In today's demanding workplace, employees are expected to handle more tasks, respond faster to requests, and deliver higher-quality results. And if you're a leader, your organisation will expect you to deftly manage both your own emotions and those of your teammates and juniors. Technical skills alone are not enough. At any level, good mental and emotional skills make you indispensable.

These skills can always be acquired, but most people don't realise their importance, and hence don't invest in acquiring them. However, once you see how essential these skills are, you will find them easy to learn and apply!

The concept of mental, social, and emotional skills

The ability to manage both yourself and others is now recognised as an essential skill for any manager or leader. It's not only about possessing intellectual abilities. It's about:

  • having self-awareness,
  • knowing how much stress you can take,
  • how well you communicate with other people,
  • seeing things from another's perspective,
  • handling conflict well,
  • listening effectively,
  • building an ability to assess situations accurately,
  • learning from experience, and
  • recognising when other people are stressed or upset.‌‌

All these are components of emotional intelligence (EQ). High emotional intelligence helps you develop the social and emotional skills needed to be a great leader and employee. People who are good at dealing with these problems are less likely to become high-profile success stories—and more likely to be promoted.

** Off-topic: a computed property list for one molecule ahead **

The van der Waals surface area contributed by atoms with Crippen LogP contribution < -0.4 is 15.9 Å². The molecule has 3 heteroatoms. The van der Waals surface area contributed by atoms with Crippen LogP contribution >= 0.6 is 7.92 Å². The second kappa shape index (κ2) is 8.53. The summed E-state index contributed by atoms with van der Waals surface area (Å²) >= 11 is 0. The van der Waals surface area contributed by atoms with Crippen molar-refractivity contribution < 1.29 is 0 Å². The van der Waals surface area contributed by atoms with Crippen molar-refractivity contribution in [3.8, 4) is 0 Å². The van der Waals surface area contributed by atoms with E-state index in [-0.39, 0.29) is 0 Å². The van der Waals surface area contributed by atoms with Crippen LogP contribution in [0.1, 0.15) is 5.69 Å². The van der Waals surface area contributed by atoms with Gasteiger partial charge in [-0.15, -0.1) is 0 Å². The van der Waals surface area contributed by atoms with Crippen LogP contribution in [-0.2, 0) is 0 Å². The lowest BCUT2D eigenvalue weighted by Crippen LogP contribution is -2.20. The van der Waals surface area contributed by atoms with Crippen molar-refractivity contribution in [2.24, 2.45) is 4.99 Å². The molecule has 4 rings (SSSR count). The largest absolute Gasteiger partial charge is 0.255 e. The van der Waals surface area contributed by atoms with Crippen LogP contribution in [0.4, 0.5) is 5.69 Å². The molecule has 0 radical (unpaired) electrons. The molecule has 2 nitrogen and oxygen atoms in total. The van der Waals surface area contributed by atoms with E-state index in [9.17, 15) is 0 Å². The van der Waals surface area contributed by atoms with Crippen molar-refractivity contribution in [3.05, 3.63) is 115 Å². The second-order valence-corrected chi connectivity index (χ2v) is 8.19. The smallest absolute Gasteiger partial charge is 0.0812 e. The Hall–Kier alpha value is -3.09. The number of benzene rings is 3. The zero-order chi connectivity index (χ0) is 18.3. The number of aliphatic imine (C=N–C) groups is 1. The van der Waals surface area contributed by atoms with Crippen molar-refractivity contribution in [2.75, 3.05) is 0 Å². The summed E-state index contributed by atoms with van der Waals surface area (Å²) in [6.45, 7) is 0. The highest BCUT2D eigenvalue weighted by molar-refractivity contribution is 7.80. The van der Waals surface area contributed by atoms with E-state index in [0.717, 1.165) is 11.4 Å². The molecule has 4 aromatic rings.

Mental skills

Being mentally flexible and creative and having good problem-solving abilities are valuable assets. But it doesn't stop there. A flexible mind will help identify opportunities when they arise. A creative approach can lead to new business solutions. And a resilient mind that helps you think on your feet and bounce back from mistakes is vital in every industry. Asking yourself challenging questions before any given situation can help keep your head clear during times of stress. Additionally, knowing how to be respectful of others is essential for successful working relationships with your employees or peers.

Social Skills

Our daily interactions at work can influence our emotions, and therefore, our performance. As a leader, you need to have strong social skills both to improve your own performance, as well as that of your team. You also need to be aware of how you affect others when interacting with them socially. This is critical if you want to maximise the benefits and mitigate the risks in any social situation.

Emotional skills

Emotional skills are about self-awareness, reading other people's moods accurately, and knowing how best to respond in any given situation. It also comes down to your ability to manage your own emotions so they don't get in the way of effective decision-making.

Having emotional skills helps make you more approachable, and also makes it easier for others to know how they can help you succeed. By developing these skills, leaders can better communicate with staff members, improve their management strategies, resolve conflict, and become stronger leaders overall.